Browser addons or extensions might be helpful in many ways but these small applications can also affect the speed of your computer – especially when browsing.
First, check to see if you have the most recent version of your internet browser if you notice that your computer is running slowly. There will be an “About…” selection to show you the version number, albeit the location of the information differs by the browser. Enable the option to automatically install updated versions if it exists.
Second, it is possible that you use your web browser frequently, so it might just be a little slow. Use as few browser add-ons or extensions as you can because these slow down your web browser and consume more RAM.
Also, if there are browser tabs that you do not need to access at the moment, close them off. This will help optimize your PC for Windows 10 or 11.
Or you can switch to private or incognito mode to surf the Internet with lesser add-ons or browser extensions.
8. Defragment your hard drives
Over time, your hard drive can become fragmented, which can lead to decreased performance and stability – especially if you are still using a hard disk drive (HDD).
Imagine yourself folding and stacking your clothes in your cabinet. You have a separate drawer for your shirts, shorts, pants, underwear, etc. And once you need to put something on, you will need to get each and combine them together. That’s how an HDD works, your data is saved in small groups in different locations.
As a result of use and time, relevant data can become dispersed across the entire disk. When you start a software or app, the system then needs more time to locate each piece of data and put it back together for use.
By reconstructing related pieces of data and reducing the time it takes for the system to find the data it needs, defragmenting your hard drive can help to solve these problems and speed up this process.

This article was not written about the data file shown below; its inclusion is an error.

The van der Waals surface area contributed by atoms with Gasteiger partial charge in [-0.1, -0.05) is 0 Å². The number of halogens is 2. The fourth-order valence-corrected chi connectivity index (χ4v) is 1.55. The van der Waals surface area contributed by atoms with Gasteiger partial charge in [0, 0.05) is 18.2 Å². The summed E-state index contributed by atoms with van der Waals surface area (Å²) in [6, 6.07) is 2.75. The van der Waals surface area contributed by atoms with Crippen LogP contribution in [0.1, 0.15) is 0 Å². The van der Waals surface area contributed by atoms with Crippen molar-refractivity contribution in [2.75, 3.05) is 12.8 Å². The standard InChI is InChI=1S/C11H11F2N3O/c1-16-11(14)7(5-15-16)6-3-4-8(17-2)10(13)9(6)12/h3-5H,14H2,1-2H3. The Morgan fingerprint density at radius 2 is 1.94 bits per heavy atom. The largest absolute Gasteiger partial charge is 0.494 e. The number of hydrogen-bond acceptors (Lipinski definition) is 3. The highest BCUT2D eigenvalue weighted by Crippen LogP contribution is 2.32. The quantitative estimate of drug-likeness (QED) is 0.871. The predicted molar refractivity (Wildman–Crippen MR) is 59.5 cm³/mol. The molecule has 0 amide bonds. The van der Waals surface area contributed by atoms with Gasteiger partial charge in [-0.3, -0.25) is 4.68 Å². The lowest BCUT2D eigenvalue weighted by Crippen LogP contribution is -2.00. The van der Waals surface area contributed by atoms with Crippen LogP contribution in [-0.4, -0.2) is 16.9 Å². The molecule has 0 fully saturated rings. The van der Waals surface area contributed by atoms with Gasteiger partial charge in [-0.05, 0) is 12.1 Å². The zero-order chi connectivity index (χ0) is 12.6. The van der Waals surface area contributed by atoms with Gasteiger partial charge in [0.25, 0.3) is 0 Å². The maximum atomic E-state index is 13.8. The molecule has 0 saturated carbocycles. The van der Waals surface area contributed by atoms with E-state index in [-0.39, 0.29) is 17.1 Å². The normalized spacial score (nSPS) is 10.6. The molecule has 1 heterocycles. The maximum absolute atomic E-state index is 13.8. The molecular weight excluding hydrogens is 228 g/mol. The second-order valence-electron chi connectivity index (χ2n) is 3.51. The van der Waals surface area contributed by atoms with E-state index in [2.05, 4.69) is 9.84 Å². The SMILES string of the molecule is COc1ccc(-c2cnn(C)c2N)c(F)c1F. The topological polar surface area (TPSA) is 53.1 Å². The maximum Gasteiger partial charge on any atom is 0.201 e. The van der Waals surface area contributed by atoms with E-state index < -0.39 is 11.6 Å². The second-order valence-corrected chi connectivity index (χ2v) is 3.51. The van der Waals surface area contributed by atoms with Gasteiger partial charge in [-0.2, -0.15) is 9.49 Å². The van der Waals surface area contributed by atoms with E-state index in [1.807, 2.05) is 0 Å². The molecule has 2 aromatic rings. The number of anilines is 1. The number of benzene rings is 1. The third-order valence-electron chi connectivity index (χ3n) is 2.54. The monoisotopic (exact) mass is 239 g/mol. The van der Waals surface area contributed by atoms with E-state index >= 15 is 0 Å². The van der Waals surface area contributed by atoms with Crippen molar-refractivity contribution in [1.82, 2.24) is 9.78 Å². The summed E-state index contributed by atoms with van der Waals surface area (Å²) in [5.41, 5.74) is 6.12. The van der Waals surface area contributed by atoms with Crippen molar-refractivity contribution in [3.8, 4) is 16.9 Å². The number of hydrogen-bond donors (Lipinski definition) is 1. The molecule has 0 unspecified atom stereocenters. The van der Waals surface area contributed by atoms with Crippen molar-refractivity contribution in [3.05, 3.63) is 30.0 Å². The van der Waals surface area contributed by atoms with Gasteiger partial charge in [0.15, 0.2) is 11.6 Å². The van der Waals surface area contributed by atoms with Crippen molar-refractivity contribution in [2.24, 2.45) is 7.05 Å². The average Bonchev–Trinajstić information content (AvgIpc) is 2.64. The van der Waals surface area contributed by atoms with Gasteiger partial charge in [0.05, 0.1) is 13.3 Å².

In Windows 10 or 11 (even on higher versions), you don’t need to worry about defragging your hard disks manually. Press the Start key and type “defrag” to find the “Defragment and Optimize Drives” app. Then you can select your hard disk drive and configure the scheduled optimization. You can set it to daily, weekly, or yearly.
Should You Defrag SSD?
For solid-state drives (SSDs), defragmenting is not advisable or recommended. The technology behind SSD is different from the conventional HDD we know. First, the average seek-time of SSD is about 0.1ms. So, defragging SSD will not provide additional benefits in optimizing the speed of your computer. Also, defragging SSD will shorten the write cycles of your device.
What you should be doing to maintain your SSD is by using TRIM. TRIM is an ATA command set that was originally developed to maintain a Solid State Drive’s peak performance over the course of its lifecycle.
With the help of the TRIM feature, Windows 10 or any other supported operating system can alert an SSD to which data blocks are no longer in use and can be securely erased to make them writable once more.
The SSD will last longer if this procedure is completed in advance because the drive won’t have to spend time deleting a specific block when the room is needed to store new data.
How to verify and enable TRIM on your Windows 10 computer